Theme three: Perception that consuming too much sugar or fatty food causes diabetes
Most of the participants suggested that diabetes mellitus was caused by consuming sweet foods and drinks in large quantities. Most people with diabetes strongly agreed that community members thought that diabetes was caused by consuming too much sugar:
'For me when I was staying with my grandparents, I used to pick jackfruits and sometimes I would eat a big jackfruit alone. On top of jackfruits, I used to eat sugarcanes, sweet bananas and take a lot of sugar in my tea. So after some time, I was diagnosed with diabetes and people said that I used to eat a lot of sugary things, so those might be the things that brought about this disease.' (FGD men with diabetes)
Members from the community also thought that diabetes was caused by poor eating habits, eating fatty food or food cooked with oil.
'Diabetes is brought [on] by things that we [did] not ... use long ago. Foods like cooking oil were not common among the poor people. The poor people [ate] greens and this played a very important role in reducing diabetes among them.' (FGD men from the community)
Although the majority of the participants thought that diabetes is caused by consuming too much sugar, others attributed it to dietary transition from consuming less fatty foods to consuming more fatty foods. Community members were of the opinion that consuming fatty foods is a practice of the rich which was now being taken up by the poor as well. Other studies also attribute the increase in diabetes to communities' transition from a less refined diet to a more westernised refined diet (Hu 2011). A less fatty diet has been shown in a series of studies to be useful in the prevention and control of diabetes (Esposito et al. 2010). Community- perceptions of the usefulness of consuming a less fatty diet in the prevention of diabetes could be a good starting point for interventions for diabetes prevention.
Theme four: Perception that diabetes is contagious
The majority of participants thought that diabetes could be passed from one person to another through air, especially by coughing:
'I think diabetes is an air-borne disease because there are people who don't take sugar but still they develop diabetes, so diabetes can be got through air. If someone with diabetes coughs and spits anyhow where other people pass, they can get diabetes from this person.' (FGD men from the community)
Many participants thought that diabetes mellitus could be transmitted by sharing utensils:
'If I use a cup that a patient with diabetes used before washing it, I will get diabetes but if I wash it first, I won't get it.' (FGD women from the community)
There was only one person in all the focus group discussions who said that diabetes cannot be spread by sharing a cup or plate. This was an isolated case because she did not receive support from other group members:
'In my opinion, someone can't get diabetes as a result of sharing a cup or a plate with someone who is diabetic. Diseases that can spread through sharing utensils are like TB but no one can get diabetes as a result of sharing a plate or cup.' (FGD women from the community)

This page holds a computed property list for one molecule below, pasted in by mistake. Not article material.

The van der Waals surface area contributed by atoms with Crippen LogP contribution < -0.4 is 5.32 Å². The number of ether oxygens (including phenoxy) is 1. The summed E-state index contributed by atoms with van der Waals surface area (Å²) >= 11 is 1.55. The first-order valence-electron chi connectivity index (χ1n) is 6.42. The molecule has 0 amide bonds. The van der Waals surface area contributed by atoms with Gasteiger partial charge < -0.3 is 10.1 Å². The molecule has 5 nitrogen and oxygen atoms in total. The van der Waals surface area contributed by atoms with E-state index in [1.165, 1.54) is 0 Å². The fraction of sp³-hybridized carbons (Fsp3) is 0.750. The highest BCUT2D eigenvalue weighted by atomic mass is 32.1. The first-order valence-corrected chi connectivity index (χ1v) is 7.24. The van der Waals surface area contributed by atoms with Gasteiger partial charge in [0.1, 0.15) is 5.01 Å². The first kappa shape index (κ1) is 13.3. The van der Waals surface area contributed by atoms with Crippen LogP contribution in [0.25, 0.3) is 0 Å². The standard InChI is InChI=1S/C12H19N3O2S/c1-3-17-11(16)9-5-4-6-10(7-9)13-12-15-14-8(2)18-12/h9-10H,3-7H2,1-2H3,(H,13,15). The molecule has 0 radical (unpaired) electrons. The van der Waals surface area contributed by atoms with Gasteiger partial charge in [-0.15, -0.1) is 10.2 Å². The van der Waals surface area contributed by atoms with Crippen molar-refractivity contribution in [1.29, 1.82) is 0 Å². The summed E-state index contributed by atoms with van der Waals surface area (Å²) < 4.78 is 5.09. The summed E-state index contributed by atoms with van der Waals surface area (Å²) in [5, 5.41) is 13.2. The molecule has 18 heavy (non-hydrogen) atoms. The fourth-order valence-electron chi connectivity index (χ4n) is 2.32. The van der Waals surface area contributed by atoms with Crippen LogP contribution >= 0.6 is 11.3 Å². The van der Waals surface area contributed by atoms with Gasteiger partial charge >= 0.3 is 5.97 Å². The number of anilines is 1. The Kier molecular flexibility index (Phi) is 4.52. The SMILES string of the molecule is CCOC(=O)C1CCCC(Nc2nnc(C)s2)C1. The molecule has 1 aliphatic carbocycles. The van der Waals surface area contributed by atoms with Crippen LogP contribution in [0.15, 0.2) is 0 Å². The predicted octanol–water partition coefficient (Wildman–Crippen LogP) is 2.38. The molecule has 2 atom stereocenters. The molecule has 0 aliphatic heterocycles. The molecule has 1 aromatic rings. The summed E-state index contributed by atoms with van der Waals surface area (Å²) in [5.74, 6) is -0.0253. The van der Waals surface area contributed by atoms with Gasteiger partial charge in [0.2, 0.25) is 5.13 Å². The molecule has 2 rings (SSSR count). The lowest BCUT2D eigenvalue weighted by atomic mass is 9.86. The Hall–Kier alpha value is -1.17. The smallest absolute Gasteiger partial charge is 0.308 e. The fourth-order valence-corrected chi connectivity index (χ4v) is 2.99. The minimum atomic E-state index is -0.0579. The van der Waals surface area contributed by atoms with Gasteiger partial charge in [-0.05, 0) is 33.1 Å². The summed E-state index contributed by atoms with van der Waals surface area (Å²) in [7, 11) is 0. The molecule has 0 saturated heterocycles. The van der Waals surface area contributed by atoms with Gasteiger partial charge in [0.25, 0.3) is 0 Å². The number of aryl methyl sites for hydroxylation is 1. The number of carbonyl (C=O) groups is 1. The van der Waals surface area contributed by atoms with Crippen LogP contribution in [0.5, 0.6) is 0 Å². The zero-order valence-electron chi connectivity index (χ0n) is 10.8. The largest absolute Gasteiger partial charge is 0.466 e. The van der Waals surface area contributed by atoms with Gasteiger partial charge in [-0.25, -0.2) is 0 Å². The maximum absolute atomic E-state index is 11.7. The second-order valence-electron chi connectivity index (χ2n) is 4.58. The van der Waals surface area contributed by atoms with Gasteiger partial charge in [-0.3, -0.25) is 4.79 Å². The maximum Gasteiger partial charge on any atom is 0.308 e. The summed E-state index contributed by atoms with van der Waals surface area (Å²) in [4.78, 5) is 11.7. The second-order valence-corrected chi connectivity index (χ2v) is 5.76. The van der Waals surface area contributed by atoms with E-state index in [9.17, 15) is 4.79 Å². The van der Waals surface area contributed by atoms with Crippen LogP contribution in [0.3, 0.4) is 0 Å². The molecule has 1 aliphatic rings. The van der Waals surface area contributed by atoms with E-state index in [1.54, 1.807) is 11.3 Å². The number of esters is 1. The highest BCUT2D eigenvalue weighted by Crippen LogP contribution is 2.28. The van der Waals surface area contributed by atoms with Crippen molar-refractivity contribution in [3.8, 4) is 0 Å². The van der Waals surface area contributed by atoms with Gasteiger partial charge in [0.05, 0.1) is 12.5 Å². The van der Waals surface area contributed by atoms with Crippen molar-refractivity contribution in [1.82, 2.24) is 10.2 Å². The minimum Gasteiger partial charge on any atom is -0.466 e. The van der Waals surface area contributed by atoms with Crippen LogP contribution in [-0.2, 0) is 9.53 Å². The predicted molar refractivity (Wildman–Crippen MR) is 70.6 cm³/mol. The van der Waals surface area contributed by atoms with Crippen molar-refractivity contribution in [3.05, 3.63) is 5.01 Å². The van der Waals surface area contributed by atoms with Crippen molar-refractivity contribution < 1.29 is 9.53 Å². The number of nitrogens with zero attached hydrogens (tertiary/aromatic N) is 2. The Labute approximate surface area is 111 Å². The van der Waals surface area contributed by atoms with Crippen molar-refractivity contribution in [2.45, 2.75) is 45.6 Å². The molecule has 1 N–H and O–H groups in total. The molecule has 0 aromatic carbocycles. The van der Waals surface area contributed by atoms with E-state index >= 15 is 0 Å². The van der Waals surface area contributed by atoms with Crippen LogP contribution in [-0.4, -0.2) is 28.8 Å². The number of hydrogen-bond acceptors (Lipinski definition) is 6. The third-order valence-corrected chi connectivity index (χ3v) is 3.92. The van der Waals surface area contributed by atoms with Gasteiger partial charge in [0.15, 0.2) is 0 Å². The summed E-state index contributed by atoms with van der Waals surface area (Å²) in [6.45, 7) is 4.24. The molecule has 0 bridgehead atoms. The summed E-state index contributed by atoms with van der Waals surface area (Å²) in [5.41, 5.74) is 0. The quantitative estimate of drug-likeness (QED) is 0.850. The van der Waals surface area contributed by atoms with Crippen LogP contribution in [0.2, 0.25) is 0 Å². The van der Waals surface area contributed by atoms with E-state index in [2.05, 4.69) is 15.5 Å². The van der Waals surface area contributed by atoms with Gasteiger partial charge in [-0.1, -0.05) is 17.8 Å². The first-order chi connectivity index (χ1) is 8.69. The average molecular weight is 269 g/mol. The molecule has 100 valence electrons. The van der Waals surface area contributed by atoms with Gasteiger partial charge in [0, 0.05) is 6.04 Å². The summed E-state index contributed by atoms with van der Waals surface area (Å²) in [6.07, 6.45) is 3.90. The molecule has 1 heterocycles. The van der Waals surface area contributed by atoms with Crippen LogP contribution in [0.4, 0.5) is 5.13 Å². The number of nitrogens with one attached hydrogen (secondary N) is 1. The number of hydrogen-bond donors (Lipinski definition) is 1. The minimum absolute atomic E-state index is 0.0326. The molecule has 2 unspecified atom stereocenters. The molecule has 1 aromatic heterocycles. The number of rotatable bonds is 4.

Many participants thought that coming in close contact with people with diabetes in health facilities could spread the disease to those who do not have it:
'Personally I think diabetes comes because we are treated in the same area with those affected. I think the virus that causes diabetes can easily spread from one person to another especially if one person has it and the other is free. All those that have diabetes meet in the same place with those that do not have it. Those that are diabetic can easily spread this disease to those that don't have it.' (FGD men from the community)
A common perception amongst community members was that diabetes was contagious. Participants thought that diabetes was caused by a virus that could be transmitted. Many studies have demonstrated a significant interaction between diabetes and infectious diseases such as Tuberculosis (TB) and HIV in sub-Saharan Africa (Hall et al. 2011). Skin infections have also been indicated as one of the manifestations of diabetes (Farshchian et al. 2010). In this instance, however, the rural people still think of diabetes as infectious. The unfortunate thing is that patients may be shunned by other patients at health facilities thinking that they may contract diabetes by sitting next to them. This increases the stigma and could lead to a delay in testing for diabetes. Health education on how people acquire diabetes mellitus is needed so that diabetes is not seen as contagious.
Theme five: Perceptions of whether diabetes is curable or not
Although most participants thought that diabetes mellitus was incurable, a couple of participants indicated that it could- be cured. According to most respondents, medicines only kept people with diabetes alive for some time:
'According to me, this disease is incurable. I had an aunt who had diabetes. We tried all that we could but at the end of the day, she died of that same illness.' (FGD men from the community)
'The medicines don't heal the illness but keep the patient alive for some time. I have never seen a patient with diabetes getting fully recovered.' (FGD women from the community)